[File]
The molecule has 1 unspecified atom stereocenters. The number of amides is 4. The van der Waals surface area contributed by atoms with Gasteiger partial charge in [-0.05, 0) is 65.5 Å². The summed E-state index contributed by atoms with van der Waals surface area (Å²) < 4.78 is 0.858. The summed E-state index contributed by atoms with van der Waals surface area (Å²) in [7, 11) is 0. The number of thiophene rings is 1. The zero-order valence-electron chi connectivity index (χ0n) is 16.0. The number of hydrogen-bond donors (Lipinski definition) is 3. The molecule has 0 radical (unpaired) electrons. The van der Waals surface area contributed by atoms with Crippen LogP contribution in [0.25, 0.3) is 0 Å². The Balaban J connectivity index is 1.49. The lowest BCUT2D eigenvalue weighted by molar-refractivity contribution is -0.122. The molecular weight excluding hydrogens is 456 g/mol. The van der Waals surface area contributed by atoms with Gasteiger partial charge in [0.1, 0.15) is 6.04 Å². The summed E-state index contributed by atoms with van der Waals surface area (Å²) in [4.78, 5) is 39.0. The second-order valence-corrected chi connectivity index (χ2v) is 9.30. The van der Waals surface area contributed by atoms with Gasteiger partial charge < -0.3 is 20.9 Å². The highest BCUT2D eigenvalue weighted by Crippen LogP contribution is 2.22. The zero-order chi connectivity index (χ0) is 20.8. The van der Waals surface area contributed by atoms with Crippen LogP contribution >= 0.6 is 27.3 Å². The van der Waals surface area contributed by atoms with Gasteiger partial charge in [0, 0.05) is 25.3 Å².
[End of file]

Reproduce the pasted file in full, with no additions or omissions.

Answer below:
The molecule has 1 unspecified atom stereocenters. The number of amides is 4. The van der Waals surface area contributed by atoms with Gasteiger partial charge in [-0.05, 0) is 65.5 Å². The summed E-state index contributed by atoms with van der Waals surface area (Å²) < 4.78 is 0.858. The summed E-state index contributed by atoms with van der Waals surface area (Å²) in [7, 11) is 0. The number of thiophene rings is 1. The zero-order valence-electron chi connectivity index (χ0n) is 16.0. The number of hydrogen-bond donors (Lipinski definition) is 3. The molecule has 0 radical (unpaired) electrons. The van der Waals surface area contributed by atoms with Crippen LogP contribution in [0.25, 0.3) is 0 Å². The Balaban J connectivity index is 1.49. The lowest BCUT2D eigenvalue weighted by molar-refractivity contribution is -0.122. The molecular weight excluding hydrogens is 456 g/mol. The van der Waals surface area contributed by atoms with Gasteiger partial charge in [0.1, 0.15) is 6.04 Å². The summed E-state index contributed by atoms with van der Waals surface area (Å²) in [4.78, 5) is 39.0. The second-order valence-corrected chi connectivity index (χ2v) is 9.30. The van der Waals surface area contributed by atoms with Gasteiger partial charge < -0.3 is 20.9 Å². The highest BCUT2D eigenvalue weighted by Crippen LogP contribution is 2.22. The zero-order chi connectivity index (χ0) is 20.8. The van der Waals surface area contributed by atoms with Crippen LogP contribution >= 0.6 is 27.3 Å². The van der Waals surface area contributed by atoms with Gasteiger partial charge in [0, 0.05) is 25.3 Å².